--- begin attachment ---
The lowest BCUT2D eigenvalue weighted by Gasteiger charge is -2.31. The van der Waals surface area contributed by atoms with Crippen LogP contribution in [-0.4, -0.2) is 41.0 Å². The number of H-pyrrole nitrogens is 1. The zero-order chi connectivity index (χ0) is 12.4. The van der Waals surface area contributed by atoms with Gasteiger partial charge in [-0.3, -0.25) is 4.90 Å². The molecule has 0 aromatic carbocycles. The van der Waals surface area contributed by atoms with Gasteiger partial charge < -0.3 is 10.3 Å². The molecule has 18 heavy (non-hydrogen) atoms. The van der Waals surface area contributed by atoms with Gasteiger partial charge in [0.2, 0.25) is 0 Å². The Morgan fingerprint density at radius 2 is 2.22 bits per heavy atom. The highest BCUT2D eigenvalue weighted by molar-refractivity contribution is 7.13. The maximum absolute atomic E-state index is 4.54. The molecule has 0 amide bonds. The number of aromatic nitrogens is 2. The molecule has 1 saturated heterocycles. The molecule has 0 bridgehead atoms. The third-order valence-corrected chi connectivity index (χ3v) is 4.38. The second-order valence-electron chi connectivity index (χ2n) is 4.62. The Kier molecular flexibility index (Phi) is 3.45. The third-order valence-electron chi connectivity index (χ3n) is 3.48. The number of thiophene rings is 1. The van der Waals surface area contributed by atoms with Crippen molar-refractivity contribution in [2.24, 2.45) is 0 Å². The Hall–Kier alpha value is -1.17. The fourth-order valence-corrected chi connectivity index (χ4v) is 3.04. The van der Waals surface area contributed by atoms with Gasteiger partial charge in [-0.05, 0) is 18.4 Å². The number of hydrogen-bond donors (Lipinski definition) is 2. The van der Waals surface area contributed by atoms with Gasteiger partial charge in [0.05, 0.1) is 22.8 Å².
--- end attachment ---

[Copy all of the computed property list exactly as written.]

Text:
The lowest BCUT2D eigenvalue weighted by Gasteiger charge is -2.31. The van der Waals surface area contributed by atoms with Crippen LogP contribution in [-0.4, -0.2) is 41.0 Å². The number of H-pyrrole nitrogens is 1. The zero-order chi connectivity index (χ0) is 12.4. The van der Waals surface area contributed by atoms with Gasteiger partial charge in [-0.3, -0.25) is 4.90 Å². The molecule has 0 aromatic carbocycles. The van der Waals surface area contributed by atoms with Gasteiger partial charge < -0.3 is 10.3 Å². The molecule has 18 heavy (non-hydrogen) atoms. The van der Waals surface area contributed by atoms with Gasteiger partial charge in [0.2, 0.25) is 0 Å². The Morgan fingerprint density at radius 2 is 2.22 bits per heavy atom. The highest BCUT2D eigenvalue weighted by molar-refractivity contribution is 7.13. The maximum absolute atomic E-state index is 4.54. The molecule has 0 amide bonds. The number of aromatic nitrogens is 2. The molecule has 1 saturated heterocycles. The molecule has 0 bridgehead atoms. The third-order valence-corrected chi connectivity index (χ3v) is 4.38. The second-order valence-electron chi connectivity index (χ2n) is 4.62. The Kier molecular flexibility index (Phi) is 3.45. The third-order valence-electron chi connectivity index (χ3n) is 3.48. The number of thiophene rings is 1. The van der Waals surface area contributed by atoms with Crippen molar-refractivity contribution in [2.24, 2.45) is 0 Å². The Hall–Kier alpha value is -1.17. The fourth-order valence-corrected chi connectivity index (χ4v) is 3.04. The van der Waals surface area contributed by atoms with Gasteiger partial charge in [-0.05, 0) is 18.4 Å². The number of hydrogen-bond donors (Lipinski definition) is 2. The van der Waals surface area contributed by atoms with Gasteiger partial charge in [0.05, 0.1) is 22.8 Å².